/

Details from the British Museum

by David Burleigh

Japanese Art in Detail, by John Reeve. British Museum Press, 2005, 144 pp., £14.99 (cloth)

FLOATING WORLD: JAPAN IN THE EDO PERIOD, by John Reeve. British Museum Press, 2006, 96 pp., £9.99 (cloth)

Museums frequently produce books, calendars and postcards based on the exhibits. The British Museum, however, perhaps because of the richness of its collection and the sheer numbers of people who come to see it, is able to support an unusually large publishing program. This includes a wide range of educational materials and specialist academic studies, besides the general guides.

These two handsomely produced books are but two examples from its varied publications. Each belongs to a particular series, and is lavishly illustrated from the museum’s collection. John Reeve, the compiler of both books, is an acknowledged authority on Japanese artworks. The contents of each volume are arranged thematically, rather than chronologically, and on the whole this seems an appealing arrangement.

In “Japanese Art in Detail,” after a short introduction — where we learn, for example, that “Japan has the oldest ceramic tradition in the world,” and how woodblock prints are made — there is a chapter on “Serenity.” Nearly every page has a color illustration, and the process of examination in each case is much like the way you view something in a gallery or a museum: First you take in the whole, then step closer to examine details. Here a bronze or wooden statue is quickly followed by a closeup of the hand or face.

The method is much the same throughout, and the effect can be quite extraordinary: Suddenly we see every hair in a tiger’s coat, or the threads and weave in a silk painting. Subsequent chapters, on “Nature,” “Beauty” and “Turmoil,” introduce lacquerware and pottery and painted screens. The author tells us that pictures are read from right to left, and alerts us to the importance of diagonals.

A great 16-panel screen of a river festival, we learn, has no fixed viewpoint, as indeed it cannot have, though the viewpoints in certain woodblock prints had great influence on Western artists. A tiny picture of a Western beauty, highlighted for us on a table near a courtesan, reminds us of the traffic in imagery both ways. Hokusai and Hiroshige prints of Mount Fuji are juxtaposed with a modern image of the mountain, caught between high buildings in the urban sprawl.

Now and then, reading the book in Tokyo, I was tempted to see the past in the present. Delicately carved netsuke look like an early version of the baubles on a mobile phone; women at their toilet, once so private, are now on public show in every carriage of a metropolitan train. The sumo wrestlers painted in brilliant hues by the contemporary artist Ay-o jolt our sensibilities, even though their shape is taken directly from an early print. The mixture of the old and new is quite refreshing.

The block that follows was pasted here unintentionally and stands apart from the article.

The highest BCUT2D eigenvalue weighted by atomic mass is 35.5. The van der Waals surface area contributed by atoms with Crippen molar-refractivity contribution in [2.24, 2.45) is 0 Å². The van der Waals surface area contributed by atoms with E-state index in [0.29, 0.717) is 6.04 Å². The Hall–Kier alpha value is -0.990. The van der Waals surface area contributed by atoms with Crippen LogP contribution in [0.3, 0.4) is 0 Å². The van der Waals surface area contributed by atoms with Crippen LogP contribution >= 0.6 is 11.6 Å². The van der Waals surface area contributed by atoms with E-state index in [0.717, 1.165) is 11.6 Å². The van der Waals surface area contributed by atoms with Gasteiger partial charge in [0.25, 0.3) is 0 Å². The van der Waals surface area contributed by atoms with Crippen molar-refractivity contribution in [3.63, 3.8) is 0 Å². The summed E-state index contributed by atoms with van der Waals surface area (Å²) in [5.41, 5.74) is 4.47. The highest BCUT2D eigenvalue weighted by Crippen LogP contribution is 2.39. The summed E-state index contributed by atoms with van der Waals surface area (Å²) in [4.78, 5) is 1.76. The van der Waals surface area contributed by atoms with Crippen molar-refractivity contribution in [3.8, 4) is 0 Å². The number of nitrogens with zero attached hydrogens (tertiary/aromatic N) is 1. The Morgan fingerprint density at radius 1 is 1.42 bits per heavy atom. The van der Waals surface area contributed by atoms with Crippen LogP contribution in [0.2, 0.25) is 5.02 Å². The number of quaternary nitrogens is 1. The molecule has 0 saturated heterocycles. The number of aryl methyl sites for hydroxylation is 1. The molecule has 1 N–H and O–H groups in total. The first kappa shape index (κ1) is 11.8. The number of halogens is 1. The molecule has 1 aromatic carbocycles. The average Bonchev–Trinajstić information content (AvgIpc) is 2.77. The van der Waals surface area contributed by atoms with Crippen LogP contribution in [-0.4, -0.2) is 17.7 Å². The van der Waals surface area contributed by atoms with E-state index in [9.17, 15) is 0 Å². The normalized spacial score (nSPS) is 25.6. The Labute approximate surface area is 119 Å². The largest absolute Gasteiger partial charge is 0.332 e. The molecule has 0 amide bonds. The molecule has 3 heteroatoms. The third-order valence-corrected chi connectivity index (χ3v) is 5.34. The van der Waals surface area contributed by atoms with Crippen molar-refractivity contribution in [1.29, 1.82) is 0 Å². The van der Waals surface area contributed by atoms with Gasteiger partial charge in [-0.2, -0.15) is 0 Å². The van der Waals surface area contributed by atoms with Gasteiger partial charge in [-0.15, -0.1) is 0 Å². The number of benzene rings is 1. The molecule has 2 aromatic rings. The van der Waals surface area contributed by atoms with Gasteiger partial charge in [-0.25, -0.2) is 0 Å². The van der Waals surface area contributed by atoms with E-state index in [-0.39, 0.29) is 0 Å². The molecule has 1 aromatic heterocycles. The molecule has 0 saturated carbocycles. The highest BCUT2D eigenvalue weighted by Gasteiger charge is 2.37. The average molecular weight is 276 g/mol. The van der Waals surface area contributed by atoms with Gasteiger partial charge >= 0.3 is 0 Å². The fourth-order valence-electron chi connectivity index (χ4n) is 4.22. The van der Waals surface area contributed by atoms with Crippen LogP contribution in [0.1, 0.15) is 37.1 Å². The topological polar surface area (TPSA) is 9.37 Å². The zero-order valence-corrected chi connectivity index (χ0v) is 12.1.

John Reeve sets up incidental parallels in his exposition, and encourages the reader to explore. To that end the British Museum itself provides an online database called COMPASS ( www.thebritishmuseum.ac.uk/compass ). The book is not meant to be about only one collection, for “the purposes of looking closely” can be applied to “other public and private collections worldwide,” and leads to these are given. It is the knowing how to look that matters.

Some of the pictures in “Japanese Art in Detail” reappear in the second title, a smaller but highly attractive volume that is essentially a gift book. The British Museum’s “Floating World” gathers pictures from the world of pleasure and entertainment. It includes some poems from the popular Haiku title in this series, edited by David Cobb, while several other titles take love poetry from different cultures and ages as their theme. Oddly, many of the quotes in “Floating World” come from the middle ages.

Perhaps the emotions of lovers in the 12th-century Heian court were similar to those of the later Edo Period, though the “floating world” of the Yoshiwara brothel district, for instance, was much more risky and restricted. Stories of that world can still be seen in Tokyo, the modern city that Edo eventually became, in kabuki stage performances. The front cover has a picture of a moon-viewing boat trip on the Sumida River, though today the passengers are more likely to be watching fireworks.